Urban Halifax stream dormant but not gone

Op Ed for the Chronicle Herald by John DeMont.

Ben Wedge, pictured in Victoria Park, has found a correlation between the presence of flourishing trees and the locations of underground water systems in Halifax. (CHRISTIAN LAFORCE / Staff)

Ben Wedge, pictured in Victoria Park, has found a correlation between the presence of flourishing trees and the locations of underground water systems in Halifax. (CHRISTIAN LAFORCE / Staff)

It occurred like so many great insights have at Charlie’s Club on a Wednesday night, with the smell of hops and the click-click-click of pool balls in the north-end Halifax air.

Ben Wedge, born in Summerside, P.E.I., with a mind that is interested in many things, was nursing a Garrison beer and Googling a map of Halifax on his iPad Continue reading

Jane’s Walk – Freshwater Brook, Halifax Common – Sunday May 3, 11am

Freshwater Brook as commemorated by Friends of Halifax Common for Earth Day 2011

The path of Freshwater Brook as commemorated by Friends of Halifax Common for Earth Day 2011

Did you know that Halifax has its own lost river system? Join Jane’s Walk guide, Ben Wedge on the North Common to explore Halifax’s river system and its influence on development patterns in a growing garrison town. After centuries of development burying our beautiful urban streams, cities are rediscovering them and starting to bring them back.  Inspired in part by the documentary “Lost Rivers” Halifax Council is debating daylighting Dartmouth’s Sawmill River.  
Here is a nice facebook page and previous posts on Freshwater Brook can be found here…This post about HRM’s 2006 daylighting policy for both Sawmill River and Freshwater Brook.  This post includes links to excellent essays by Matt Neviille and Sam Austin. Continue reading

Cartography of the Commons – Workshops with Zachery Gough

With your help, artist Zachery Gough envisions our Biophysical,Knowledge, Social and Cultural Commons in Halifax.

With you, artist Zachery Gough will envision our Biophysical, Knowledge, Social and Cultural Commons in Halifax.

Cartography of the Commons is a collective mapping initiative and workshop series by artist Zachery Gough to take stock of the things we share in Halifax. We’ll swap info about shared and free resources (Biophysical, Knowledge, Social and Cultural) and talk about how increasingly everything is for sale.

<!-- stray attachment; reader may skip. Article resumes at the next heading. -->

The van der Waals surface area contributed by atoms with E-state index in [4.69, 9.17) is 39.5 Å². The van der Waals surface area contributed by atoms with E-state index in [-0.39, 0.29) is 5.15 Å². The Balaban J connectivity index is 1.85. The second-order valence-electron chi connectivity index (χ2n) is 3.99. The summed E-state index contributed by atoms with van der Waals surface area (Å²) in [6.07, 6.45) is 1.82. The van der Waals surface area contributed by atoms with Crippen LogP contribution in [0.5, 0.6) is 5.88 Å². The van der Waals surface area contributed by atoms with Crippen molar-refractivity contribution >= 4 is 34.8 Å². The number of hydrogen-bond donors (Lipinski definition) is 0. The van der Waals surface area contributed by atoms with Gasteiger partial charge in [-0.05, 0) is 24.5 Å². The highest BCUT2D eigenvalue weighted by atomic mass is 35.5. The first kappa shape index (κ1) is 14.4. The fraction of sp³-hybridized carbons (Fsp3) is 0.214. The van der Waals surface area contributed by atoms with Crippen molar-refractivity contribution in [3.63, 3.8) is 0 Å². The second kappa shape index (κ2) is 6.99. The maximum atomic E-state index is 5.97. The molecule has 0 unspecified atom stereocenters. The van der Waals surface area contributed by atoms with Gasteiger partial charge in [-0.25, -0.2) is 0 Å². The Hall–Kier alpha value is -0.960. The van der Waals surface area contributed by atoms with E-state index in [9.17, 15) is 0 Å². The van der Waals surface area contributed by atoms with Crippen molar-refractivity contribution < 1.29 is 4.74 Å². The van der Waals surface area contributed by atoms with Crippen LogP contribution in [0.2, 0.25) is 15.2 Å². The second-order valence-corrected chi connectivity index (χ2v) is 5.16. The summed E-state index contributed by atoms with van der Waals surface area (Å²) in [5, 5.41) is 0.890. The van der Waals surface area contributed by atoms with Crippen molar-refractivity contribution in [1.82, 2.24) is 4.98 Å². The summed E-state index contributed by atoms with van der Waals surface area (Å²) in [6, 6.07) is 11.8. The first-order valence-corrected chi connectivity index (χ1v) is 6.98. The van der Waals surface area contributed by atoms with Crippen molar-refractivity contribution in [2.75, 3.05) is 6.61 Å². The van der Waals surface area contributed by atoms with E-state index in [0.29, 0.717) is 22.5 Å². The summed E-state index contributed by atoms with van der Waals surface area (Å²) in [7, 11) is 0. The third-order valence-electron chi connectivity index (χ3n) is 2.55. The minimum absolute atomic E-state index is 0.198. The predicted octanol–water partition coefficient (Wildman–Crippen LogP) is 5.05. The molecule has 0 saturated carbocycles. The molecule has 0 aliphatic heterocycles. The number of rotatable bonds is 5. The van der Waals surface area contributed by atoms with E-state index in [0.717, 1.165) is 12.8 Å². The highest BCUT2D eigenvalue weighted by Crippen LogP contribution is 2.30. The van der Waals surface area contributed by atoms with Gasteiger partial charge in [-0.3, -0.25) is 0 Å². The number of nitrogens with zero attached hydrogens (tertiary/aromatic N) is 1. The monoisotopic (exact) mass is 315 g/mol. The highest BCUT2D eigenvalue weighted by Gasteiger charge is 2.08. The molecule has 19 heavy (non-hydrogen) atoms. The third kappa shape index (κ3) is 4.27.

All workshops take place a the Halifax Public Library. Everyone welcome.  Free.

Continue reading

Is Parking for the Common Good?

Letter To The Coast Magazine by Peggy Cameron, Coordinator, Friends of the Halifax Common

Why should parking be convenient? Get on board, support commuter rail at: halifax.ca/transit/commuterrail.php      The Coast Image credit: Jenn Wall, Cunard Street at North Common

Great job describing myriad reasons why metro pedestrians feel they’re the last on the list. I suspect it’s not the sidewalks that have patience maxed out but also the long-term failure of the city to develop an integrated transportation policy. Decades of widening streets to improve capacity and speed of vehicles (more recently it’s a roundabout fetish) has been to the detriment of meeting real transportation Continue reading

HRM Tender for The Pavilion at The Oval

Survey Preverence for Pavilion Architecture Design 38%- Traditional 25% Modern & Contemporary 18% Fun & Vibrant 12%Contextual and Low Key

Survey Preference for Pavilion Architecture Design
38% Traditional
25% Modern & Contemporary
18% Fun & Vibrant
12% Contextual and Low Key

The Halifax Examiner reports: after much delay, the city is offering the tender for construction of the pavilion at The Oval. Back in 2012, the city issued a request for proposals for design of both the plaza and the accompanying building, but with the sense that things were going too fast for design of a building, that tender was cancelled*. Since then, the plaza has been built and named after a beer company that paid pennies on the dollars of the construction price, and the city went into super consultation-with-citizens mode for design of the building. Here are some pretty pictures of what is said to be the final Continue reading

Effective Lighting & Public Safety on the Common

Letter To The Coast Magazine by Peggy Cameron, Coordinator, Friends of the Halifax Common

Lumieres law-the further the light is from the source the lower the intensity.  Multiple stadium lights without cut-offs installed on too-tall poles at The Oval are a glaring example of ineffective and inefficient lighting design.

Lumieres law-the further the light is from the source the lower the intensity. Multiple stadium lights without cut-offs installed on too-tall poles at The Oval are a glaring example of ineffective and inefficient lighting design.

Glare And Present Danger – Letter to the Editor, January 15, 2015.  Although we can feel vulnerable walking alone at night, there no evidence that bright lights reduce crime. (Streetlight scarcity casts risky shadows,” feature by Ameya Charnalie and Sergio Gonzalez, How to fix the city issue January 8).
That’s not to say Halifax doesn’t have lots of problems with  lighting. There is a public safety issue when people need to be able to Continue reading